It’s the kind of invaluable perspective and knowledge that can only come from someone who has been through the circumstances and learned the hard way, and it’s the kind of information that can make or break a successful disaster volunteer. Someone who has a smooth first experience is likely to continue.
Interestingly, Peterson has a similar approach when dealing with clients. She’s been on their side of a disaster several times and, when those experiences are combined with an education in sociology and social work, it creates a different paradigm.
“I think I see things through a different lens than most of our volunteers,” she says. “I don’t just see that your house burned down and we need to put you in a hotel. It’s a process, a long process. I used to work the help desk for 2-1-1, too, and that changed how I see my clients and what their other needs are. I look at the bigger picture. In many cases, I know what they’ve been through because I’ve been through it as well.”
When she was 5 years old, her family’s home in Southern California burned. The Red Cross was there. She dealt with wildfires in the area and the flooding that happened as a result of the trees being destroyed. The Red Cross was there. When she was 19 and living in Columbus, Ohio, her family home was struck by lightning. “It was a rickety, old Victorian-era home, and it went up like a pile of matches.” The Red Cross was there.
“Because of those experiences, I knew I wanted to give something back,” she says, “but I was too stupid in my young adulthood. I was too busy doing careless, crazy stuff and living life. I figured that I would do something when I was older. Then, when I was 22, my whole life changed.”
* * *
“Have I ever shown you my tattoo?” she says.
She stands up, pulls off her artificial leg and reveals a tattoo that’s wrapped all the way around the middle of her lower leg, just below her stump.
“- – – – Cut below the dotted line. – – – -”
She laughs hysterically.
“I got it the week before I got my leg cut off. The surgeon still remembers me.”
She grabs some loose pieces of padding that fell out when she removed the leg and tosses them back in the socket that wraps around her stump. “I’m actually going this afternoon to get a new leg because this one is too big, by a lot. I have a whole bunch of stuff just jammed in there to keep my leg from knocking around. When I first got my leg amputated, the lower part of my leg was bigger around than my head. Now it’s about the size of my forearm. So they have to keep making me smaller and smaller ones.”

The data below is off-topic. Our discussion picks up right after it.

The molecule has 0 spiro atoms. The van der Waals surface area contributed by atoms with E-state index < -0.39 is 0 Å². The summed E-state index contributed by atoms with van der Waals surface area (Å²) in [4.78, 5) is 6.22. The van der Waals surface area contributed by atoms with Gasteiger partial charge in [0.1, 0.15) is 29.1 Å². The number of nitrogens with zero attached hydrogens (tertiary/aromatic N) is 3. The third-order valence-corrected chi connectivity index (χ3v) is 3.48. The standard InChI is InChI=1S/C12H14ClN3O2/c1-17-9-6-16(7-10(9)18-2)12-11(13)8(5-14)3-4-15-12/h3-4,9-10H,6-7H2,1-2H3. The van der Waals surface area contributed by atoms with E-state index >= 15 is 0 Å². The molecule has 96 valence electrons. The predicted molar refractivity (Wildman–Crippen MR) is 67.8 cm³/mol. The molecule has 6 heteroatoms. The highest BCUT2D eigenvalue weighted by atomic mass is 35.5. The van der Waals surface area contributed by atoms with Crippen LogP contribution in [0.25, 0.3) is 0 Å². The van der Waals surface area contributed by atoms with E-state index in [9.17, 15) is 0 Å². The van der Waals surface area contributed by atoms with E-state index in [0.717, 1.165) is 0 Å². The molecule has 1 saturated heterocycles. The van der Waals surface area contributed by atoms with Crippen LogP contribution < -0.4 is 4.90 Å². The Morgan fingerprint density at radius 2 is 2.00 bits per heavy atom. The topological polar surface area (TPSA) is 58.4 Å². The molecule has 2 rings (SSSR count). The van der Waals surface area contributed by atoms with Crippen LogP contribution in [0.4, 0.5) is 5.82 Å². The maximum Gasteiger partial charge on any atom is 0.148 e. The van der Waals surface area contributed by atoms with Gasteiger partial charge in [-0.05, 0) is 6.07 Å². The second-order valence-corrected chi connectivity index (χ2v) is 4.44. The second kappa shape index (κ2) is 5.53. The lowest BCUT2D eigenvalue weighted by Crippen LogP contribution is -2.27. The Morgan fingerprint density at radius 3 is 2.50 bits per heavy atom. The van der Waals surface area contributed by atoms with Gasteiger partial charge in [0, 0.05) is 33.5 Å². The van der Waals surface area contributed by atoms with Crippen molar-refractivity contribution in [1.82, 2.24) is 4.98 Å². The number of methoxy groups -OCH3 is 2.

This will be leg number 19. The others are lined up in a closet at home.
Whatever inconveniences and adjustments she’s had to make to life with an artificial leg, though, were nothing compared to the agony she was living with during in the 17 years between the time of the accident and the amputation surgery.
“I had a condition called Complex Regional Pain Syndrome. It was really hard to bathe because water going over my leg really hurt. A sheet lying over my leg was just excruciating. The pain was absolutely insane. It kept getting worse, and it kept going higher and higher up my leg. I was taking morphine or synthetic morphine for most of the 17 years to try and tamp it down. I was on so many drugs I was just a zombie. And it was very depressing because I couldn’t do what I wanted to do.”
The whole ordeal began innocently. She went into work to take care of some paperwork and was riding her Yamaha Maxim 650 motorcycle around a curve when she hit a muffler that fell off someone’s car. The bike went down and her leg was trapped underneath.
“I had a brand new helmet on, and it didn’t have a scratch. But that didn’t do my leg any good. I tried to get up and couldn’t. My leg was just dangling there. This was before cell phones, so I wrapped my belt around my leg and waited for someone to come by.”
Today, she talks about it in a nonchalant, matter-of-fact manner, but knows that it was not simply one of those mundane events that fill most of our lives. It was life altering in every way possible—physically, emotionally, spiritually, mentally. She nods in agreement.
“Yeah, I had to completely readjust everything in my life. It made me look around and re-evaluate what I’m seeing and what I’m doing. It brought about a lot of change. But it also brought me to the Red Cross.”